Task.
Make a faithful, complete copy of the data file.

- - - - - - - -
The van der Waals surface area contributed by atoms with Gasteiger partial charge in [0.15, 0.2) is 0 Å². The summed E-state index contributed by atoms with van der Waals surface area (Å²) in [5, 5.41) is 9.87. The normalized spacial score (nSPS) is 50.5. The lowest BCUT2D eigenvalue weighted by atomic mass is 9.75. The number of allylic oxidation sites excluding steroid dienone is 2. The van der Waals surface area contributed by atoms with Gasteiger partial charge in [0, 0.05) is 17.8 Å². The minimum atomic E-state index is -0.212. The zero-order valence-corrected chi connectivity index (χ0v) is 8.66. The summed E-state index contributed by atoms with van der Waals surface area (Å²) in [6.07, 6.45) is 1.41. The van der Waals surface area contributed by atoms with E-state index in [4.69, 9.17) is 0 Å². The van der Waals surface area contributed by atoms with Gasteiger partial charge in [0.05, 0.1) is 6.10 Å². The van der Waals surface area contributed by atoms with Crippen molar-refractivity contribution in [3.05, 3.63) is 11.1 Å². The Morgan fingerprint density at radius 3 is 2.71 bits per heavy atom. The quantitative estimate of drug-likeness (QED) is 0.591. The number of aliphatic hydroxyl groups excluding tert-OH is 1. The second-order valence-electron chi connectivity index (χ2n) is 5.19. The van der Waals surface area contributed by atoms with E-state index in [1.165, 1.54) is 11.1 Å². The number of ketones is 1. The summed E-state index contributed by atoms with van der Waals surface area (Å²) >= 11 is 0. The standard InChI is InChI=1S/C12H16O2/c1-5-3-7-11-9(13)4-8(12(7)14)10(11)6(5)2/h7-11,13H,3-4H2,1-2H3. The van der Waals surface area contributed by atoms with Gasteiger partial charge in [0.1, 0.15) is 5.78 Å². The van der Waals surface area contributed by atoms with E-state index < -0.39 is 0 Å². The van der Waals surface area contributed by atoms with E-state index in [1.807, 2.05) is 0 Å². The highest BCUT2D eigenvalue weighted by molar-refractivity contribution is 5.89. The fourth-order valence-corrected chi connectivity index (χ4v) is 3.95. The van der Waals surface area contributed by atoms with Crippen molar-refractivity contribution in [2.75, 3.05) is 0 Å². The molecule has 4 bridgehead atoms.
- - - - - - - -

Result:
The van der Waals surface area contributed by atoms with Gasteiger partial charge in [0.15, 0.2) is 0 Å². The summed E-state index contributed by atoms with van der Waals surface area (Å²) in [5, 5.41) is 9.87. The normalized spacial score (nSPS) is 50.5. The lowest BCUT2D eigenvalue weighted by atomic mass is 9.75. The number of allylic oxidation sites excluding steroid dienone is 2. The van der Waals surface area contributed by atoms with Gasteiger partial charge in [0, 0.05) is 17.8 Å². The minimum atomic E-state index is -0.212. The zero-order valence-corrected chi connectivity index (χ0v) is 8.66. The summed E-state index contributed by atoms with van der Waals surface area (Å²) in [6.07, 6.45) is 1.41. The van der Waals surface area contributed by atoms with E-state index in [4.69, 9.17) is 0 Å². The van der Waals surface area contributed by atoms with Gasteiger partial charge in [0.05, 0.1) is 6.10 Å². The van der Waals surface area contributed by atoms with Crippen molar-refractivity contribution in [3.05, 3.63) is 11.1 Å². The Morgan fingerprint density at radius 3 is 2.71 bits per heavy atom. The quantitative estimate of drug-likeness (QED) is 0.591. The number of aliphatic hydroxyl groups excluding tert-OH is 1. The second-order valence-electron chi connectivity index (χ2n) is 5.19. The van der Waals surface area contributed by atoms with E-state index in [1.165, 1.54) is 11.1 Å². The number of ketones is 1. The summed E-state index contributed by atoms with van der Waals surface area (Å²) >= 11 is 0. The standard InChI is InChI=1S/C12H16O2/c1-5-3-7-11-9(13)4-8(12(7)14)10(11)6(5)2/h7-11,13H,3-4H2,1-2H3. The van der Waals surface area contributed by atoms with Gasteiger partial charge in [0.1, 0.15) is 5.78 Å². The van der Waals surface area contributed by atoms with E-state index < -0.39 is 0 Å². The van der Waals surface area contributed by atoms with E-state index in [1.807, 2.05) is 0 Å². The highest BCUT2D eigenvalue weighted by molar-refractivity contribution is 5.89. The fourth-order valence-corrected chi connectivity index (χ4v) is 3.95. The van der Waals surface area contributed by atoms with Crippen molar-refractivity contribution in [2.75, 3.05) is 0 Å². The molecule has 4 bridgehead atoms.